You have to watch this movie clip from The Big Night to understand what I’m about to tell you about spaghetti and meatballs. This is a very funny scene about a topic the Italians take very seriously. And, it’s no mistake that the main characters are called Primo and Secondo.
This is a very opinionated post, and I can’t help myself, and when you think I’ve gone too far, please go back and watch the clip again.
Spaghetti and meatballs is a beloved “American” meal. I say American because you’re more likely to find it on a menu in the States than in Italy. If it’s on a menu in Italy, it’s there for tourists in a restaurant one should probably avoid.
In Italy, meatballs are called polpette and the recipe is very similar to what I grew up with. Polpette are eaten as main course, or in a soup. When the meatballs are made very tiny, (like marbles), they are called polpettine, typically found in the Abruzzo region. As Italian restaurants popped up in Little Italy’s all over the east coast in America, they eventually started serving spaghetti and meatballs in one dish. They didn’t start out serving the meatballs with the spaghetti, but added them to adjust for the culture and the American tradition of eating the meat as the first course.
Hence, the dish you see pictured was never served in our home growing up. Although the meatballs would be cooked in a tomato sauce, they would never actually be served with the spaghetti. As Secondo (above) says in the movie “sometimes the spaghetti likes to be alone.”
The spaghetti was served first in a shallow bowl that was sitting on a flat dinner plate. We ate spaghetti only with a clean, simple, tomato sauce (flavored by the meat, but not containing meat) and freshly grated cheese. Then when those dishes were removed, we ate the second course of meatballs (or perhaps others meats) with a salad on the dinner plate.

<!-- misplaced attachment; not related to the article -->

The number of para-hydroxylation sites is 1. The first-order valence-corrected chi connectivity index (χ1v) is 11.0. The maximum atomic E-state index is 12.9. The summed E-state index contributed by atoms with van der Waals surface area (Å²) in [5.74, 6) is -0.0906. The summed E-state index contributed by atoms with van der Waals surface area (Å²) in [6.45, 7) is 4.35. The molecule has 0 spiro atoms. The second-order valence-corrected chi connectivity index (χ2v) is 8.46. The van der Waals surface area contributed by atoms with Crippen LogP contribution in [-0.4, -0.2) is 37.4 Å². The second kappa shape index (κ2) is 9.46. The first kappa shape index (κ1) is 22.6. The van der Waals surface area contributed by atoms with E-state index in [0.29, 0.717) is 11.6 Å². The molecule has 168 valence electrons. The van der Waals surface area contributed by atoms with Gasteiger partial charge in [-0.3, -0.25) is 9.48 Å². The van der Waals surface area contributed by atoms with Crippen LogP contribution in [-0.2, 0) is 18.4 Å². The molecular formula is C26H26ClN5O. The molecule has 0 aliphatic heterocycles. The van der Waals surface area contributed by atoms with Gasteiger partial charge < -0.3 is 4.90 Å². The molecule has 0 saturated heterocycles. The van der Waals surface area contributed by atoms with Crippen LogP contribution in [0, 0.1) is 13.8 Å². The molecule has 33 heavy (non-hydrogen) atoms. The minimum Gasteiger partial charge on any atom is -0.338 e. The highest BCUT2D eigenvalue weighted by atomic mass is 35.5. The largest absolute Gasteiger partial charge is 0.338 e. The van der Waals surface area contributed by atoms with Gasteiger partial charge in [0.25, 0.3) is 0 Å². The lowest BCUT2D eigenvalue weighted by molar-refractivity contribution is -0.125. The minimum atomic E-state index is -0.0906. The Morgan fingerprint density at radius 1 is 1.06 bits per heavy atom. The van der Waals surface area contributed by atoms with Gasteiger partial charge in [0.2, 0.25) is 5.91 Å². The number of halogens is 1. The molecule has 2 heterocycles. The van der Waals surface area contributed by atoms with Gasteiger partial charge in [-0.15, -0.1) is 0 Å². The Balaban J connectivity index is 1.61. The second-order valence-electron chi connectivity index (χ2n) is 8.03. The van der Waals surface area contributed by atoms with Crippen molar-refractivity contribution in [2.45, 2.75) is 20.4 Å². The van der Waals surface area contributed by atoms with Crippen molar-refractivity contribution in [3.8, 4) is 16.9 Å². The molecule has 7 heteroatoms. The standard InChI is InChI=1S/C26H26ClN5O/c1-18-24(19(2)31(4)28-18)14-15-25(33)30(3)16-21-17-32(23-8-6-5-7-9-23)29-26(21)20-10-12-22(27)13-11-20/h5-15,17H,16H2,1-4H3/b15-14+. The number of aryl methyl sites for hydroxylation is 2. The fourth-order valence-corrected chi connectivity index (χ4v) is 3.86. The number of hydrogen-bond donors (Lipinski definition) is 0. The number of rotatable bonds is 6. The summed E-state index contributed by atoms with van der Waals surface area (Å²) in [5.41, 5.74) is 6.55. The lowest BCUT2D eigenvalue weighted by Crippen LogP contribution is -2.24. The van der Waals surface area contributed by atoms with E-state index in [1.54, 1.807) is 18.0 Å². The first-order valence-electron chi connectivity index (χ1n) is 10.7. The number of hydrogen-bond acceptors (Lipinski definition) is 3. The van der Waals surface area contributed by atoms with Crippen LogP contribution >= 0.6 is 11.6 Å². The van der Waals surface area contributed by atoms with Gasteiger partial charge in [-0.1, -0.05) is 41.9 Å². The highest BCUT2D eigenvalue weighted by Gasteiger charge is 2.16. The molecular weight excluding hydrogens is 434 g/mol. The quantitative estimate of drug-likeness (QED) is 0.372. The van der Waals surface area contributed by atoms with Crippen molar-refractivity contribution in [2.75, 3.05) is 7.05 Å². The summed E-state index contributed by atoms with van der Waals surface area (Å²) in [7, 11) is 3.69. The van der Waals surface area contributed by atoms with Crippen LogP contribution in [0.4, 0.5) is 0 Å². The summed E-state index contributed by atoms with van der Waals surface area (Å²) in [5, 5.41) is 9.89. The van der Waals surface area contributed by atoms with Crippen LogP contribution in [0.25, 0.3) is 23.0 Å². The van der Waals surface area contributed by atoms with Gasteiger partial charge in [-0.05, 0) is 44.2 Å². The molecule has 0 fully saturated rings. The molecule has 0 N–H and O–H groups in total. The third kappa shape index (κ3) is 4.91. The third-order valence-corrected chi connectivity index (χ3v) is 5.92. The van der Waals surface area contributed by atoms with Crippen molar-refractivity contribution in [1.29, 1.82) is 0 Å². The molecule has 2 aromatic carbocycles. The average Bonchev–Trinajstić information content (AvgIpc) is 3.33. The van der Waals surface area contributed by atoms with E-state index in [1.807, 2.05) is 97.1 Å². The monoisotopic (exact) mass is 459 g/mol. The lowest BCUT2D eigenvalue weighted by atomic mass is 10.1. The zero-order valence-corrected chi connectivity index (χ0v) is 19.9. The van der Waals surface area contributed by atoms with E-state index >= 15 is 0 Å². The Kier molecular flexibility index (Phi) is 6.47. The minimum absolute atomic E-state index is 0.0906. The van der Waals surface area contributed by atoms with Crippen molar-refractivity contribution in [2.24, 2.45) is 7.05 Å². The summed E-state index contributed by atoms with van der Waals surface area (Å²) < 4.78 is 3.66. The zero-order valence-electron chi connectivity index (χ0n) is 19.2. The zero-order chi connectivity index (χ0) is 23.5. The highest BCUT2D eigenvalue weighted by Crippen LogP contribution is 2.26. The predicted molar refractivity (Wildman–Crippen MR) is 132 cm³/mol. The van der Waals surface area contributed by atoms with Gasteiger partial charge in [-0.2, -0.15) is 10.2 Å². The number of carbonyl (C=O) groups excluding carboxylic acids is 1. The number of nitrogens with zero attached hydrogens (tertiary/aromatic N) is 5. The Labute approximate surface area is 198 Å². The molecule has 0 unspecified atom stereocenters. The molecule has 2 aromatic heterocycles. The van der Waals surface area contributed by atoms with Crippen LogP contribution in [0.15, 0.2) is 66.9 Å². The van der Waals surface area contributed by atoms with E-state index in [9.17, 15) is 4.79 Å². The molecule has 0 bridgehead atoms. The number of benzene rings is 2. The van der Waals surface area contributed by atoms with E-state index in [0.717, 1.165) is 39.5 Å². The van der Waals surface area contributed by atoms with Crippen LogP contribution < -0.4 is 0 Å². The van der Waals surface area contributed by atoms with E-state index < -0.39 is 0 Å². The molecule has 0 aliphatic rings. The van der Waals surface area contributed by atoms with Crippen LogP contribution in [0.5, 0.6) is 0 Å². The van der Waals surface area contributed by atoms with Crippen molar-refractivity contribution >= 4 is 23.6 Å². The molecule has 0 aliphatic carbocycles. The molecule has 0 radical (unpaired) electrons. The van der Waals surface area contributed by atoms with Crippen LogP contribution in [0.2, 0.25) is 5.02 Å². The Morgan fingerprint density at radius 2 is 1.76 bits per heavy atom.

Spaghetti is never served with a meat sauce and meatballs at the same time. There is no such thing as a tomato meat sauce. There is a meat sauce (called bolognese) that has some (very little) tomato in it and that is served with a wide noodle and used for lots of dishes. But, it’s not considered in the same family as spaghetti and meatballs.
There are many more meatball opinions. How to make the meatballs, what size to make them, garlic or no garlic, and how long to cook the sauce, which leads to what type of spaghetti should be served. You would think for such a simple, common, rustic kind of dish, there wouldn’t be so many strong opinions. But watch the movie again, and you’ll understand.
I accepted these “food rules” growing up, because I found my stability inside the rules. Food rules defined for me a “culture” to be a part of, and provided something I could rely on as a constant. I went to eight different grade schools, so my sanity required consistency and tradition. Sitting at the table, following the food rules brought an hour of predictable sanity. It could be my grandmother’s table which meant good times (usually), or it could be a table in a small apartment with my mom, my brother and I, during one of the times we weren’t talking to the rest of the family, including my father. At least during this predictable hour, I could forget the other twenty-three.
I wrote about meatballs in the meatball slider recipe, but I’ll give you a slightly different version. You can play with your meatball recipe, but don’t be tempted to fill a meatball with a lot of garlic and crazy spices. A good meatball doesn’t do well when one ingredient takes over, either in flavor or in texture. If you add garlic, you must be careful, that it’s not sitting on the edge of the meatball and gets too browned, causing your meatball and your sauce to taste bitter. This is why I recommend skipping the garlic. Remember that as the meatballs sit in the sauce, they are going to become more flavorful, and it’s much more important to use good meat and good cheese.